Having a right to live presupposes having a right to maintain one’s life by acquiring food, shelter, clothing and the other incidentals necessary to live. This is the essence of the second inalienable right, that to liberty. Individuals must be at liberty, free to employ their faculties in the effort to procure the elements necessary to continued life.

This leads inexorably to property. Locke argued that “every Man has a Property in his own Person. This no Body had any Right to but himself. The Labour of his Body, and the Work of his Hands, we may say, are properly his.”

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Thus the inalienable right to own property. But Jefferson wisely rephrased Locke’s work in the Declaration of Independence, referring instead to the more expansive right to pursue happiness. The connection between property and happiness may not be apparent at first blush, but upon consideration it becomes obvious. Property can be as elemental to life as food for sustenance and ownership of the roof over one’s head. Take these away, and misery, rather than happiness, is almost certainly to be the direct result.

But happiness also derives from the freedom to use one’s property as one sees fit. For freedom itself is a vast and inestimable good and the exercise of one’s freedom can be and often is a path to joy.

But, since any discussion of property and eminent domain necessarily involves perceptions of the “public good,” it is worth considering how private ownership of property relates to that notion.

The Constitution, the product largely of Jefferson’s close friend James Madison, opens with the Preamble describing the purposes of the instrument to follow. Among those purposes, the Preamble famously notes that the Constitution was meant to “establish justice ... and promote the general Welfare.”

These two terms are inextricably intertwined. Where there is no justice, there is no general welfare. In such a case there is only welfare for the powerful, and the weak have no recourse.

To prevent this situation from arising in the new United States, the Constitution sought to prevent the federal government from accruing powers that would infringe the natural rights of citizens. Thus the law establishing government gave that body very few and very well defined powers, reserving the remainder, as delineated by the Tenth Amendment, “to the states respectively, or to the people.”

This creates a level playing field for the great and the small. Under Constitutionally limited government, the wealthy and the powerful do not have legal recourse to oppress the poor and the weak. Moreover, on the other side of the coin, left free to pursue their own self interest, the poor and the weak may better their condition and raise themselves to ever higher stations in life by pursuing their own vision of happiness and employing their faculties and resulting property as they may choose. The Constitution, therefore, by its protection of the inalienable rights including that of property ownership, created the perfect conditions for the functioning of what Adam Smith called the “invisible hand.”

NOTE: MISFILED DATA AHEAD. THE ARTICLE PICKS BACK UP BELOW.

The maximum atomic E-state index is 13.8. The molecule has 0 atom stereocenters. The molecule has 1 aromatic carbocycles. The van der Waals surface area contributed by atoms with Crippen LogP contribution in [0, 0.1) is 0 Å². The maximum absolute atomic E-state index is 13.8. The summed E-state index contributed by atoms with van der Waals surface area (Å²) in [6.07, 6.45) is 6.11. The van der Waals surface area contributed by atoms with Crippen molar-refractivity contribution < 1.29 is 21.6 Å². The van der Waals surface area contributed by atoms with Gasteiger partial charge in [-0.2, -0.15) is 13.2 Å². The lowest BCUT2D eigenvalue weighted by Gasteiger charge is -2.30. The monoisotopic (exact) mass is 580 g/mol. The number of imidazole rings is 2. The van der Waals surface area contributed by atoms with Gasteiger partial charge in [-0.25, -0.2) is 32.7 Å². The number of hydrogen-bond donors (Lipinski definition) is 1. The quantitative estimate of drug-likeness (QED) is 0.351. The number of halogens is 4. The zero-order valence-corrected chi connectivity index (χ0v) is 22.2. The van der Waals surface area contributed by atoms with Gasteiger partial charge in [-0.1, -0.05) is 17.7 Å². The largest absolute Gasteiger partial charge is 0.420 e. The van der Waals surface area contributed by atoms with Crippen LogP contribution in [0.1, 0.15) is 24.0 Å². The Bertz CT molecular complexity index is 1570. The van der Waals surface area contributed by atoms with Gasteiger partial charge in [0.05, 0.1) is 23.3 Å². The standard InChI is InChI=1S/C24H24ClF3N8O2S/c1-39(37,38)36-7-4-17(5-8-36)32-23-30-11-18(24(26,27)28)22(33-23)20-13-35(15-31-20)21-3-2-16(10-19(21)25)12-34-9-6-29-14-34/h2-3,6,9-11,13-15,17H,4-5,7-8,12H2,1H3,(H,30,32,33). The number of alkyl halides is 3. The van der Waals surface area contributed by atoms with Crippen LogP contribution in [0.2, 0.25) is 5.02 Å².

According to Smith, the individual engaging in economic activity, “intends only his own security; and by directing that industry in such a manner as its produce may be of the greatest value, he intends only his own gain, and he is in this, as in many other cases, led by an invisible hand to promote an end which was no part of his intention.”

In other words, individual economic activity driven by nothing more than self interest is essential to the promotion of the general welfare. Says Smith again: “It is not from the benevolence of the butcher, the brewer or the baker, that we expect our dinner, but from their regard to their own self interest.”

Truer words were never written. Now, if government takes away the baker’s property, and gives it to someone else, then government puts at risk the property held by all property owners. The baker who originally suffered loss at the hands of government will no longer produce bread, but then other property owners, witnessing this deprivation, may be more cautious in their economic activities in order to avoid falling prey to the maw of government. The resulting chilling effect cascades through the economy, and the general welfare is harmed.

To return to Yang and his defiance of officials in Wuhan, he is an unfortunate citizen of a nation ruled by a government that does not have a legal and philosophical attachment to the rights of property. Instead, the communist government there holds that only the people collectively understood and represented by the government can hold property. Yang may employ cleverly constructed rockets in an effort to defend his tiny holdings, but 50 years of communist rule and practice seems likely to doom his efforts.

Meanwhile, here in the U.S. eminent domain takings continue to represent a threat to freedom and prosperity. This won’t change until the majority of citizens once again begin to understand that the inalienable rights to life, liberty and property are essential not only to the good of the one, but to the good of the many and to the general welfare.

Dennis Behreandt is a contributor to The New American magazine. Visit his blog and archives here.